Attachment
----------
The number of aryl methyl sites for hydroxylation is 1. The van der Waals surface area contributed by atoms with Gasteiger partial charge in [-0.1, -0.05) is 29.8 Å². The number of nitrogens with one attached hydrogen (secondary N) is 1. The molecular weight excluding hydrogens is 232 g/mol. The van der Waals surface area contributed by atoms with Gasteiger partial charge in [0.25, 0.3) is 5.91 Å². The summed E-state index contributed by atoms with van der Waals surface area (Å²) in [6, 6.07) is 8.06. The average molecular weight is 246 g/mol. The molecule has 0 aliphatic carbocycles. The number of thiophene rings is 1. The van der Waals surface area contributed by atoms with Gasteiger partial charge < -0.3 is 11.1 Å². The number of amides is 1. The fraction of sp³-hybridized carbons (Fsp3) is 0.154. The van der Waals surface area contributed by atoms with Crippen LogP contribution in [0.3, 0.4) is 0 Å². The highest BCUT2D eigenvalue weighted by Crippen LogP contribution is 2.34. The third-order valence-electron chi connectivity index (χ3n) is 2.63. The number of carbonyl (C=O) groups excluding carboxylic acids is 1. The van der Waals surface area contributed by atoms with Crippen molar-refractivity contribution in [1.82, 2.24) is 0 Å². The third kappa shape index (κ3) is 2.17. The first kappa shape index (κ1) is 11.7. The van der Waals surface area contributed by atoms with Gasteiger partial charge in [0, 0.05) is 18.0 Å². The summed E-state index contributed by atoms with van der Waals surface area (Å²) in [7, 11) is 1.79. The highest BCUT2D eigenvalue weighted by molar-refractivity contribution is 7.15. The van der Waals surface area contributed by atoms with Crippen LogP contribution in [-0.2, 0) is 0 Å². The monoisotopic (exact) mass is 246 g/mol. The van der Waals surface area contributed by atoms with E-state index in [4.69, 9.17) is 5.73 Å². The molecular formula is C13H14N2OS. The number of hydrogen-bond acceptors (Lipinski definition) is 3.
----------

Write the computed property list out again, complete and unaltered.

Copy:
The number of aryl methyl sites for hydroxylation is 1. The van der Waals surface area contributed by atoms with Gasteiger partial charge in [-0.1, -0.05) is 29.8 Å². The number of nitrogens with one attached hydrogen (secondary N) is 1. The molecular weight excluding hydrogens is 232 g/mol. The van der Waals surface area contributed by atoms with Gasteiger partial charge in [0.25, 0.3) is 5.91 Å². The summed E-state index contributed by atoms with van der Waals surface area (Å²) in [6, 6.07) is 8.06. The average molecular weight is 246 g/mol. The molecule has 0 aliphatic carbocycles. The number of thiophene rings is 1. The van der Waals surface area contributed by atoms with Gasteiger partial charge < -0.3 is 11.1 Å². The number of amides is 1. The fraction of sp³-hybridized carbons (Fsp3) is 0.154. The van der Waals surface area contributed by atoms with Crippen LogP contribution in [0.3, 0.4) is 0 Å². The highest BCUT2D eigenvalue weighted by Crippen LogP contribution is 2.34. The third-order valence-electron chi connectivity index (χ3n) is 2.63. The number of carbonyl (C=O) groups excluding carboxylic acids is 1. The van der Waals surface area contributed by atoms with Crippen molar-refractivity contribution in [1.82, 2.24) is 0 Å². The third kappa shape index (κ3) is 2.17. The first kappa shape index (κ1) is 11.7. The van der Waals surface area contributed by atoms with Gasteiger partial charge in [0, 0.05) is 18.0 Å². The summed E-state index contributed by atoms with van der Waals surface area (Å²) in [7, 11) is 1.79. The highest BCUT2D eigenvalue weighted by molar-refractivity contribution is 7.15. The van der Waals surface area contributed by atoms with Crippen LogP contribution in [-0.2, 0) is 0 Å². The monoisotopic (exact) mass is 246 g/mol. The van der Waals surface area contributed by atoms with E-state index in [4.69, 9.17) is 5.73 Å². The molecular formula is C13H14N2OS. The number of hydrogen-bond acceptors (Lipinski definition) is 3.